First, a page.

To evaluate fidelity to PBIS implementation, trained assessors evaluated all schools using the School-Wide Evaluation Tool (SET). SET consists of 29 items organized into the following seven subscales:
- expectations defined;
- behavioral expectations taught;
- system for rewarding behavioral expectations;
- system for responding to behavioral violations;
- monitoring and evaluation;
- management; and
- district-level support
The researchers say trained schools scored significantly higher on implementation fidelity to PBIS than non-trained schools. Specifically, 67% (14 out of 21) of the trained schools achieved the 80% implementation level on the total SET score by the end of the first year. By contrast only one of the 16 non-trained schools scored above 80% at the end of the first and year and 3 by the end of the second year. Most scored between 30% and 50% on SET
“Although the developers of PBIS have theorized that it takes three to five years to implement the model, these data suggest that most schools were able to implement the program with high fidelity in just one to two years,” the authors write. “However, it may take the full three to five years for these organizational changes to translate into changes in student behavior, such as reduced behavior problems and increased academic performance.”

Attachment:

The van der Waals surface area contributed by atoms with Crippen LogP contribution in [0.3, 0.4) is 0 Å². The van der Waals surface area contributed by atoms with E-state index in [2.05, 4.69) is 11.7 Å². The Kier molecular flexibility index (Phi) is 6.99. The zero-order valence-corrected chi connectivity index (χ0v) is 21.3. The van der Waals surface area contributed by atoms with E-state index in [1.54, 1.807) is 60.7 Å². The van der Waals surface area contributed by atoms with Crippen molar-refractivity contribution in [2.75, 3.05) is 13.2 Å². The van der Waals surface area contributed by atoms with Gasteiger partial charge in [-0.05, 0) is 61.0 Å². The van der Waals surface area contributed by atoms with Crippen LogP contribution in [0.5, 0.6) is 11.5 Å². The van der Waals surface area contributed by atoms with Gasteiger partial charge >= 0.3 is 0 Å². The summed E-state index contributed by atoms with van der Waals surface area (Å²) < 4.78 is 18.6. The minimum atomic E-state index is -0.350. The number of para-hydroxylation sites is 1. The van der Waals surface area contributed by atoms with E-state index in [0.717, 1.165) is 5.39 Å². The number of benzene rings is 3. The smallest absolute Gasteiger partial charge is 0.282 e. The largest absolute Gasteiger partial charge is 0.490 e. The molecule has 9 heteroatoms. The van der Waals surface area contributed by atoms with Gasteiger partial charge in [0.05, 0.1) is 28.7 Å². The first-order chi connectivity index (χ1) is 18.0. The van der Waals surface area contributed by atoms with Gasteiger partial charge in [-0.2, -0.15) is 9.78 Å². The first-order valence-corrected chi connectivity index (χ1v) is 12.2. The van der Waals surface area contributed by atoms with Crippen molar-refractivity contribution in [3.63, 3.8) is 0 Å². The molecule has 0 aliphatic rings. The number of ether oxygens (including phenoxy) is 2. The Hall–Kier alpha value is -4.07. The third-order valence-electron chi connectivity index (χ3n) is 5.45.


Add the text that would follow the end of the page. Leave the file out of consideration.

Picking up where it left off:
Schools implementing PBIS should conduct frequent SET evaluations (e.g. monthly, quarterly, bi-annually) to better monitor their progress, the researchers say. Many initiatives get off to a great start but then falter on the build-up and maintenance. Frequent SET evaluations make it possible to give school personnel more feedback and to decrease the amount of time it takes for schools to reach thresholds for effective implementation. School personnel can receive copies of SET data which can provide guidance in changes needed in current practices or areas where more training is needed.
Schools can, to a certain extent, self-train on positive behavior support strategies. However, the study found that training and coaching will likely result in quicker and more substantial gains in school-wide PBIS implementation.
Non-trained schools were more likely to implement the components of the model that are consistent with traditional behavioral discipline approaches, but less likely to teach positive behavioral expectations and reward children for meeting those expectations. In schools that did use a reward system for behaviors, fewer of them linked the rewards with postings or teaching school-wide behavioral expectations, the researchers write. “Thus, it is recommended that school personnel teach behavioral expectations to students in a similar way as they teach academics,” the authors write.
“Implementation of School-Wide Positive Behavioral Interventions and Supports (PBIS) in Elementary Schools: Observations from a Randomized Trial,” by Catherine Bradshaw, Wendy Reinke, et. al. Education and Treatment of Children, Volume 31, Number 1, 2008, pp. 1-26.